THERE has been much to examine and analyse in this week’s report released by the University of New England (UNE) about rural crime.
More specifically, the study conducted by UNE was about crime on farms and looked at the trends evident since a similar 2001 study.
Of major concern will be the finding that while crime might have fallen in most other places, it hasn’t on our farms.
In fact, more than seven of every 10 of those farmers caught in the survey – and there were some 3160 of them – had experienced some type of crime on their place in the past 12 years.
There have been more incidents of trespass and illegal hunting and theft of fuel and stock.
Alarmingly, and overall, only about half of all farm thefts or crime are actually reported to police.
And that, according to New England local area commander Superintendent Fred Trench, poses more of a problem for police.
He’s encouraged farmers and those on the land to shed any form of reluctance about reporting suspicious behaviour or their theories of suspect crime.
It is only through being armed with that intelligence that the force can in fact put into place local strategies that can target the crime, he says.
Farm crime invariably pops up with regularity – not just a few jumbucks from the top paddock, but also fuel, firearms, household items, prize breeding stock, machinery and farm vehicles.
They disappear, and often their reports come eons after they might have occurred, because they’re isolated or not missed for ages, or simply overlooked until there’s a roundup or reckoning for sale.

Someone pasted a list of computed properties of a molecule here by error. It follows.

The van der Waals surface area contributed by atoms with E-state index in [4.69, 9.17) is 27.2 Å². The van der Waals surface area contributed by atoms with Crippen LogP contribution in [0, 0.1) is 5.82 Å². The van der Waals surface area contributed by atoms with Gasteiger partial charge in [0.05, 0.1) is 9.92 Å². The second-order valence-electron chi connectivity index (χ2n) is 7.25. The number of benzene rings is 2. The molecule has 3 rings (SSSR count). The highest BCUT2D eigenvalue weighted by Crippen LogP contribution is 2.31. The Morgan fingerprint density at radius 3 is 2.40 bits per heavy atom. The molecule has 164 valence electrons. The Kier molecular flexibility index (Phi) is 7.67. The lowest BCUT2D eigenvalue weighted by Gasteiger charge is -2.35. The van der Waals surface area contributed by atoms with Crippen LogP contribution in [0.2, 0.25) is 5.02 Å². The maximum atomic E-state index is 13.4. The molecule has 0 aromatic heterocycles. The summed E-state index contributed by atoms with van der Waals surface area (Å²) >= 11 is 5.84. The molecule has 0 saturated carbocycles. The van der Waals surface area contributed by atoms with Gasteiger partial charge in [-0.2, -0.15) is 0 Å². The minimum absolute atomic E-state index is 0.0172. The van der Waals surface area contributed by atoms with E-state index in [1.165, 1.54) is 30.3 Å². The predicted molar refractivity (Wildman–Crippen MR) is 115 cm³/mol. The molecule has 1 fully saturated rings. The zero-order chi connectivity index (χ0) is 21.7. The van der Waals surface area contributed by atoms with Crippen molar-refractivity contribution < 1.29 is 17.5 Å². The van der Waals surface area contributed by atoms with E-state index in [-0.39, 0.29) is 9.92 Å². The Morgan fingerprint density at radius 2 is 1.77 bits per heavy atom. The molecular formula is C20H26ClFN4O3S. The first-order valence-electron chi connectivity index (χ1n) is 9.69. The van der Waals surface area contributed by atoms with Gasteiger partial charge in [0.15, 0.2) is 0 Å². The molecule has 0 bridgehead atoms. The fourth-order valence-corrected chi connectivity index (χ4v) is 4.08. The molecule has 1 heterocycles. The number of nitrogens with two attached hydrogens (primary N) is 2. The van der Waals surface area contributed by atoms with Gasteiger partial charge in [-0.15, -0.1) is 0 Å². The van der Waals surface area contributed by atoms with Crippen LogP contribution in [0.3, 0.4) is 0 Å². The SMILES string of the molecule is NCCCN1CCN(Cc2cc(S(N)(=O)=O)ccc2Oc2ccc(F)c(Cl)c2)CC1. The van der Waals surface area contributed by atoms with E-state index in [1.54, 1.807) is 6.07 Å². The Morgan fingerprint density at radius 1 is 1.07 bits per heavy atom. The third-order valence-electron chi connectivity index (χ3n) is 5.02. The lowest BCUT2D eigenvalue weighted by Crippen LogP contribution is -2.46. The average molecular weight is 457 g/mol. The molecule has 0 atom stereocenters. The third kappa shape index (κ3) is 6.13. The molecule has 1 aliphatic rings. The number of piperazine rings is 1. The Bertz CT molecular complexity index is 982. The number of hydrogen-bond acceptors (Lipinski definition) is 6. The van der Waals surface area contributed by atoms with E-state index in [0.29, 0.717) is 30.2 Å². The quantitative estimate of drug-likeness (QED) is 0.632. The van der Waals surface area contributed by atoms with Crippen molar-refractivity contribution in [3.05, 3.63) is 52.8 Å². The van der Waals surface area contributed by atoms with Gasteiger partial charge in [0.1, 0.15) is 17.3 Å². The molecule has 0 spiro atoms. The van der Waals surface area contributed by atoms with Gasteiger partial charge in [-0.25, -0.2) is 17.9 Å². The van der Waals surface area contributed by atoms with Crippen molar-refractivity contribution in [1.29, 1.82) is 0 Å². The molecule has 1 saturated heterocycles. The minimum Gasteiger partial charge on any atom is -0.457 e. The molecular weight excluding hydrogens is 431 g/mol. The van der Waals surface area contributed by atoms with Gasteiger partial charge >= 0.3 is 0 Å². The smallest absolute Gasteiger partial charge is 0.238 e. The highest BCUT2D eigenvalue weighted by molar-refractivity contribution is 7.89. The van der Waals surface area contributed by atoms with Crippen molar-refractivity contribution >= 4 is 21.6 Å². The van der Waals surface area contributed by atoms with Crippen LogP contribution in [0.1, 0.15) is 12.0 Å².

UNE Associate Professor Elaine Barclay’s survey found that in the main farmers failed to report crimes because they were too difficult to prove, or they were not considered serious.
She also discovered that sometimes there was uncertainty over whether a crime had actually occurred and many farmers thought it was a waste of time reporting crimes because there was little the police could or would do.
And while many of us might just think farm crime is purely a financial cost and pressure, it isn’t. It has wider impacts, psychologically and socially.
Neighbourhood thefts cause rifts in the community and can isolate victims of crime.
Some large thefts are committed by organised crime networks.
Some create more suspicion in their communities, of a local nature, of individual suspects.
The results are food for thought for many. And a basis for strategic action for some.
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